You create a health rule for one service and then copy it. Then create different policies in which you can pair each copy of the health rule to an alert addressed to the appropriate team.
Start a script to change the size of the connection pool.
You have an application that performs well for normal load. However, peak loads can cause the application to slow. During peak load, the AppDynamics not only detects the connection pool contention, but also allows you to create a remediation script that can automate increasing or decreasing the size of connection pool. You can require human approval to run this script or simply configure it to execute automatically when it is triggered. Create a runbook and associate it with a policy so that it will fire when the connection pool is exhausted.
Alert when available disk volume is low.
Use an expression over two metrics - available and used disk space - to be alerted when disk volume is low.
Products that Alert and Respond
Policies, health rules, actions, and email digests can be created for databases, analytics, and EUM as well as for applications. Where not otherwise qualified, this documentation describes the features as they are applied to instrumented applications because these use cases offer the richest set of features and choices for configuration. Alert and Respond features for other AppDynamics products are more limited.
The policy triggers for applications can be health rule violation events or a variety of other types of events. The policy triggers for databases and analytics must be health rule violation events,
The types of actions that you can create for an application include notifications, diagnostics, remediation, HTTP requests, custom actions and cloud auto-scaling. The types of actions that you can create for a database or analytics are limited to notifications, HTTP requests and custom actions.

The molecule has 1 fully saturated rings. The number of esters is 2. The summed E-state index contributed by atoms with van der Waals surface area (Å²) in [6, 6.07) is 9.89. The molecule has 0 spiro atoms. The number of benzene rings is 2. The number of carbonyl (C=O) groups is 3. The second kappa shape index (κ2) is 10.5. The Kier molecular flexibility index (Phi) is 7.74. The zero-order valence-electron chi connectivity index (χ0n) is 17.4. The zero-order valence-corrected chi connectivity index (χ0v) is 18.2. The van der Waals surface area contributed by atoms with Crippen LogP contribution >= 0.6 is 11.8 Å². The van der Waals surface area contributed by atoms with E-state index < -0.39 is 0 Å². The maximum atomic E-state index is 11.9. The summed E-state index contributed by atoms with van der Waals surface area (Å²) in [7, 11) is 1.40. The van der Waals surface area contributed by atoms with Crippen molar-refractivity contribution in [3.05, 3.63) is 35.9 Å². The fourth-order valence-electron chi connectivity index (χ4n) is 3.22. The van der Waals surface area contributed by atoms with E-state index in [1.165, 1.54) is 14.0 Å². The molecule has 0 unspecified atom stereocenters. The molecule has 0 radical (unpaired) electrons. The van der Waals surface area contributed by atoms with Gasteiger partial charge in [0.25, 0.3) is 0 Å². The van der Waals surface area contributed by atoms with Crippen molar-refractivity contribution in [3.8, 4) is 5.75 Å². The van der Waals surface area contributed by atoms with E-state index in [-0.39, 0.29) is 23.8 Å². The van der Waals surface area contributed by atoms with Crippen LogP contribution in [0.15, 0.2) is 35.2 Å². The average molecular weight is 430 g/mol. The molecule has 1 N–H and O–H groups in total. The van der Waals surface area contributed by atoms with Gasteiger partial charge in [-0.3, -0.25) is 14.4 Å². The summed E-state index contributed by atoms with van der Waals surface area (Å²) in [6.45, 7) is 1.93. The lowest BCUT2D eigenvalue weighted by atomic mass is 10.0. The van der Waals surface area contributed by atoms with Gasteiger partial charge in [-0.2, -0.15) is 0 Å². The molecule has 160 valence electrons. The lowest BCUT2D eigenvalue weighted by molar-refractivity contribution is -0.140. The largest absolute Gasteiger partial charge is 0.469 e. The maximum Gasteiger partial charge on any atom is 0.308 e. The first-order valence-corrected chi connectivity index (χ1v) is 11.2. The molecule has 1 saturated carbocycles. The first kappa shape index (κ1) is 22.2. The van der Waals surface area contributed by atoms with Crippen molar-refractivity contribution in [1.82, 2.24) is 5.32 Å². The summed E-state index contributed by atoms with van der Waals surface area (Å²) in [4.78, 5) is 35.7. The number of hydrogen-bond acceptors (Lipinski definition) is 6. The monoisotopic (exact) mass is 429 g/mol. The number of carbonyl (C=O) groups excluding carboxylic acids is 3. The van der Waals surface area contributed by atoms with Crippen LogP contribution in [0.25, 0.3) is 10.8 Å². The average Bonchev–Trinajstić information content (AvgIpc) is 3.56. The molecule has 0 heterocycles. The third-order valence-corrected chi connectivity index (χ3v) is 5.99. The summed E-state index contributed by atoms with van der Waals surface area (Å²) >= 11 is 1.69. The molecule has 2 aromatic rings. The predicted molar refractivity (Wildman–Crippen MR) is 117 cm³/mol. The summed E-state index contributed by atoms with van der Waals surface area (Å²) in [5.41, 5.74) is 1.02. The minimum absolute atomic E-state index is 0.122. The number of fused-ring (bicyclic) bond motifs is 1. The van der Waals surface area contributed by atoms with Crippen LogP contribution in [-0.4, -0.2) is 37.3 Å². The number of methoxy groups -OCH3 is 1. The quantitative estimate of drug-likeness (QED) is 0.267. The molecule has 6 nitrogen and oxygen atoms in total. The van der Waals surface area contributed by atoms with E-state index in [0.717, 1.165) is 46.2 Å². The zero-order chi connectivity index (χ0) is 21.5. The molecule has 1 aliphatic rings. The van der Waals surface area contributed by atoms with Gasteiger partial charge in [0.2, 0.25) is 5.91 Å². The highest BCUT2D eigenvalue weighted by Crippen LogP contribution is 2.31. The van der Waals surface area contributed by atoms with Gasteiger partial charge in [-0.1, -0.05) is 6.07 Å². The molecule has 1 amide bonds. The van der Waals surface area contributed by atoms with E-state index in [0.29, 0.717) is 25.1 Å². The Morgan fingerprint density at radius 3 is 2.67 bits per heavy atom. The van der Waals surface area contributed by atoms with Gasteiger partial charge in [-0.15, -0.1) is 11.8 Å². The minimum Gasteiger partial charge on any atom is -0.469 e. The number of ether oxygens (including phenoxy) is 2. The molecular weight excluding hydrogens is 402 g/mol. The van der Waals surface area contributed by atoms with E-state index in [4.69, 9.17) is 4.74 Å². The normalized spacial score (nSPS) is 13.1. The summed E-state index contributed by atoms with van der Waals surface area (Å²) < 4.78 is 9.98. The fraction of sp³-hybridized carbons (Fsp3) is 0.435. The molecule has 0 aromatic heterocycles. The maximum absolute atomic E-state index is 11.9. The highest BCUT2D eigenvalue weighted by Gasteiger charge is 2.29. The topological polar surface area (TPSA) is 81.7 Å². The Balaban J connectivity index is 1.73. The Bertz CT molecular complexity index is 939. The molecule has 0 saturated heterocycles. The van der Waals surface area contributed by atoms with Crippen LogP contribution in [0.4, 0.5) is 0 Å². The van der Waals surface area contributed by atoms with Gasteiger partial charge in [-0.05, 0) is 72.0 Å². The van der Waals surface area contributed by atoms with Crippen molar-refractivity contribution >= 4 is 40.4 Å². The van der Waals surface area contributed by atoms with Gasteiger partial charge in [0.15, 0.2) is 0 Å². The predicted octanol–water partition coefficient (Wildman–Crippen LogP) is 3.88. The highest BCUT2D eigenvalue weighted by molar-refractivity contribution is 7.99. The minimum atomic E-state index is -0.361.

The types of entities affected by a health rule are more limited for databases and analytics than for applications.
For information on using polices triggered by browser synthetic events see Alerting and Synthetics in Browser Synthetic Monitoring.
Scope and Access
Typically different types of users with different types of roles set up and use different alert and respond features.
Email templates, HTTP request templates, and Email/SMS configuration are account-level features. The scope of these features, once set up, is the entire AppDynamics account. The items created at the account level are available to all the applications in that account. Account-level items are created and managed by users who have account-level roles that include permissions to create them.
By default these roles belong to the account owner and could be granted to an account administrator. Custom roles could also be created that include some of these permissions. For example, an account owner could create an email template manager role that could be assigned to other users to give them the ability to create and modify email templates.
Policies, health rules, actions and email digests are application-level or tier-level features. The scope of these features is the application or tier in which they were created. Only roles with application-level or tier-level permissions are required to create and manage these items.
See the Application- and Tier-Level Permissions section in Roles and Permissions for details about these permissions.
In addition to specific actions that are triggered by specific events, you can create an email digest that reports a summary of specific events to a recipient list on a schedule.
This is a sample of an email digest that is sent every hour:
To create an email digest, click Alert & Respond in the menu bar, then Email Digests either in the right panel or the left navigation pane. Follow the steps in the wizard to create the digest.
Watch a video
Click this link to see a full screen version of the video, Alert and Respond: Quick Tour.